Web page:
<body><script type="text/javascript"> function setAttributeOnload(object, attribute, val) { if(window.addEventListener) { window.addEventListener('load', function(){ object[attribute] = val; }, false); } else { window.attachEvent('onload', function(){ object[attribute] = val; }); } } </script> <div id="navbar-iframe-container"></div> <script type="text/javascript" src="https://apis.google.com/js/plusone.js"></script> <script type="text/javascript"> gapi.load("gapi.iframes:gapi.iframes.style.bubble", function() { if (gapi.iframes && gapi.iframes.getContext) { gapi.iframes.getContext().openChild({ url: 'https://www.blogger.com/navbar.g?targetBlogID\x3d12969692\x26blogName\x3dLearning+Strategies\x26publishMode\x3dPUBLISH_MODE_BLOGSPOT\x26navbarType\x3dBLUE\x26layoutType\x3dCLASSIC\x26searchRoot\x3dhttps://larrydavidson.blogspot.com/search\x26blogLocale\x3den_US\x26v\x3d2\x26homepageUrl\x3dhttp://larrydavidson.blogspot.com/\x26vt\x3d-7810603580866381255', where: document.getElementById("navbar-iframe-container"), id: "navbar-iframe" }); } }); </script>

Monday, February 11, 2008

Two Weston students think about poverty

I love teaching in Weston. But occasionally I have to admit that some of my students are out of touch with reality. Here are two recent incidents:

The first was a conversation between two ninth-graders in the Math Office. It was held in my presence, but they were clearly talking to each other, not to me. One student was complaining about her parents’ values. “When I grow up, I’m not gonna live in a rich town like Weston. I don’t care about material possessions the way my mom and dad do. I don’t need to have a big house and a big car. I’m gonna live in a poor community.”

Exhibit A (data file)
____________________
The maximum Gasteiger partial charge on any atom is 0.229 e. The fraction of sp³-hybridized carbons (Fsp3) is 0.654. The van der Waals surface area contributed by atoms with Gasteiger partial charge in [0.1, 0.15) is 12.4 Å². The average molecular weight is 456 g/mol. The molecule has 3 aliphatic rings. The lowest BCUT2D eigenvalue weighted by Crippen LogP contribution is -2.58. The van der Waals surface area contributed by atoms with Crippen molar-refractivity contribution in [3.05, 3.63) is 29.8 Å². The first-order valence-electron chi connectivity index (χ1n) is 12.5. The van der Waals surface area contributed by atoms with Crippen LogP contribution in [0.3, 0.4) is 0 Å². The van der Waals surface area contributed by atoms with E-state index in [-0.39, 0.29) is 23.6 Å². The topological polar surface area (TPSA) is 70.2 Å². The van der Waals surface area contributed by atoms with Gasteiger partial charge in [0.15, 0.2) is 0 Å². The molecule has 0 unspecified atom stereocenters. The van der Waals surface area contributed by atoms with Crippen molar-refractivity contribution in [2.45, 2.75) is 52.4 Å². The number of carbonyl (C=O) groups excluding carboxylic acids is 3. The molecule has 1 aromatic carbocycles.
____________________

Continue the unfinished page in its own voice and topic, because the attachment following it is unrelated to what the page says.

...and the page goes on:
“You mean like Waltham?” asked the second freshman.

“Certainly not!” replied the first student in a tone of horror. “I wouldn’t want to live anywhere that’s that poor!”

The second incident occurred a couple of days ago when a sophomore came into her math class in a huff. Apparently her English class had just been discussing poverty in Compton, California — I don’t know what book they were reading, but there are several possibilities under the circumstances. My student was incensed by one of her classmates, who had actually said this:
Why do the people in Compton think they have it so tough? Life is actually much harder for us in Weston. We have all this pressure to get good grades and get into the top colleges; they don’t have that kind of stress in Compton!
I just don’t know what to say. Usually we think that the purpose of the METCO program is to “expand educational opportunities” for minority students from Dorchester and Roxbury, but maybe its main purpose is to bring the real world to white students who live all their days in the isolated, rich suburbs.

Labels: ,


This page is powered by Blogger. Isn't yours? Made with Macintosh